Dapper highwayman James Whitney was hanged at Smithfield on this date in 1694.
A monument to the allures and the perils of a midlife career change, Whitney threw over a tiresome life as the proprietor of an inn in Cheshunt, Hertfordshire,* purchased with his liquidation the accoutrements of the gentleman thief, and took to the road.
“Captain” Whitney — he had no right to the rank he appropriated for himself — was one of those stickup men who greatly esteemed the pose of honor associated with his new calling. On one occasion, he relieved a gentleman traveler of a large sack of silver on Newmarket Heath, but when his victim pleaded the length of his journey Whitney opened the bag to its former owner with an invitation to take what he would need.
The man plunged his hands in and hauled out as much as they would carry, leading Whitney to remark with a smile, “I thought you would have had more conscience, sir.”
In another fine caper (there are more of them assembled here) Whitney told a man to stand and deliver, only to have the traveler reply that he was about to say the same back to him. The two robbers laughed at their encounter and went their separate ways, but Whitney later chanced to turn up at the same inn as his so-called brother plunderer and overhear him regaling his fellows with the tale of having outwitted a highwayman by pretending to be one of the same profession.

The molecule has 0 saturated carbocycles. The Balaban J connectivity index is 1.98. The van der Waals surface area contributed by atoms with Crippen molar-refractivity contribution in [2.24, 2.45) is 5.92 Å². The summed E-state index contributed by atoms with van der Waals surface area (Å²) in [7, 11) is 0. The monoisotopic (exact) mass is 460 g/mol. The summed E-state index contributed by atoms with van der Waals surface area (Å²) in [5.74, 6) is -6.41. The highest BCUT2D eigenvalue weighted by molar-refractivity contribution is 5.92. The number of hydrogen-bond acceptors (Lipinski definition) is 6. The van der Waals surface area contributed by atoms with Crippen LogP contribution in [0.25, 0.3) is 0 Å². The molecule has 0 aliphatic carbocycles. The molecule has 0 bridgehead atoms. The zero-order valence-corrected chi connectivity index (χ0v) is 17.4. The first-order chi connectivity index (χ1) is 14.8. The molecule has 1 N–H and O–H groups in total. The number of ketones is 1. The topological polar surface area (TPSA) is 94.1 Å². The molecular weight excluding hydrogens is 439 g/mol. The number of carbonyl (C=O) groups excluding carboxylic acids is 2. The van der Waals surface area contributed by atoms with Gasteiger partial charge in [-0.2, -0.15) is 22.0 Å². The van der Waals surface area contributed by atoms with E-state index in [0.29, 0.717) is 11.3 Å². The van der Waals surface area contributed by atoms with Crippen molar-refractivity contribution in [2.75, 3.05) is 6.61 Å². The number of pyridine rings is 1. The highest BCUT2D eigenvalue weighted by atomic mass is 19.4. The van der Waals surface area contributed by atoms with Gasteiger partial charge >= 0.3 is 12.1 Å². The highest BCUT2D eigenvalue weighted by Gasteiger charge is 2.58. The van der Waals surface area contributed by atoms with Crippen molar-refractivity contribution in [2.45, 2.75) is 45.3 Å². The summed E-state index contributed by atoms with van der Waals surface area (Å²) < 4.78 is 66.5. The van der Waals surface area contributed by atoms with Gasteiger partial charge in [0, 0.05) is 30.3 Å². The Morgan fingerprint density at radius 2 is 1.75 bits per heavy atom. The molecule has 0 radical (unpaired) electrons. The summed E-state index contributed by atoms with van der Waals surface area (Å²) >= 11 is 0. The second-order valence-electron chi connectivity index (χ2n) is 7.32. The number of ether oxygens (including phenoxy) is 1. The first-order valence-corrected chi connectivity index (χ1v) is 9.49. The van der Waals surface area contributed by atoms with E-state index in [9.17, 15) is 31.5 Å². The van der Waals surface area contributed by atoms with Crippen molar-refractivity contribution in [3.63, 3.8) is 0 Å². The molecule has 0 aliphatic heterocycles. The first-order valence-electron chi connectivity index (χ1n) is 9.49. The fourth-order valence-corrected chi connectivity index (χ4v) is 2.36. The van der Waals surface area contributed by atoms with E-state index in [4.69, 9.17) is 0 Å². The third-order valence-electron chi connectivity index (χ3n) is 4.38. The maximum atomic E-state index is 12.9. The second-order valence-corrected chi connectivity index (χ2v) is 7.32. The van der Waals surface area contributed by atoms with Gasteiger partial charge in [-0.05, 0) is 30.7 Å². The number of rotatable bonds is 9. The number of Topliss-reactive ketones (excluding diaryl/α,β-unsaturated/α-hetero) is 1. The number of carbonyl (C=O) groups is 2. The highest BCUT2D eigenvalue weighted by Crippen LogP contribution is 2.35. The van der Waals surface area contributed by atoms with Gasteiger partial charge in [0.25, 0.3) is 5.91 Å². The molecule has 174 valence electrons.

Whitney stalked the man and a companion out of the hostel the next morning and this time robbed them successfully: “You should have kept your secret a little longer, and not have boasted so soon of having outwitted a thief. There is now nothing for you but to deliver or die!” Nobody likes your stories anyway, you blowhard.
True, James Whitney ended his adventure at the gallows: death is the fate of us all. From his day to ours, folk toiling away the ceaseless lonesome days between ashes and ashes have understood the soul’s stirring to exalt their scant mortal hours with deeds of valor and romance and derring-do. And as Whitney himself is said to have remarked to a miser whose lucre he was seizing, “Is it not more generous to take a man’s money from him bravely, than to grind him to death by exacting eight or ten per cent, under cover of serving him?”**
Nobody knows any of James Whitney’s peers in the publican guild, but as Captain Whitney he joined England’s most legendary gentleman outlaw in verse.
When Claude du Val was in Newgate thrown,
He carved his name on the dungeon stone;
Quoth a dubsman, who gazed on the shattered wall,
“You have carved your epitaph, Claude du Val,
Du Val was hanged, and the next who came
On the selfsame stone inscribed his name;
“Aha!” quoth the dubsman, with devilish glee,
“Tom Waters, your doom is the triple tree!”
Within that dungeon lay Captain Bew,
Rumbold and Whitney — a jolly crew!
All carved their names on the stone, and all
Share the fate of the brave Du Val!
Full twenty highwaymen blithe and bold,
Rattled their chains in that dungeon old:
Of all that number there ‘scaped not one
Who carved his name on the Newgate Stone.
* The George Inn. A map search does yield a The George in Cheshunt; whether this is actually the same facility where our famous highwayman once earned a lawful keep, I have not been able to establish.
** Parables from this golden age of highwaymen often place in the mouths of outlaws sharp critiques of their targets, who despite putative respectability turn out upon examination to be far more deeply corrupt than the dashing adventurer. See for example Old Mobb.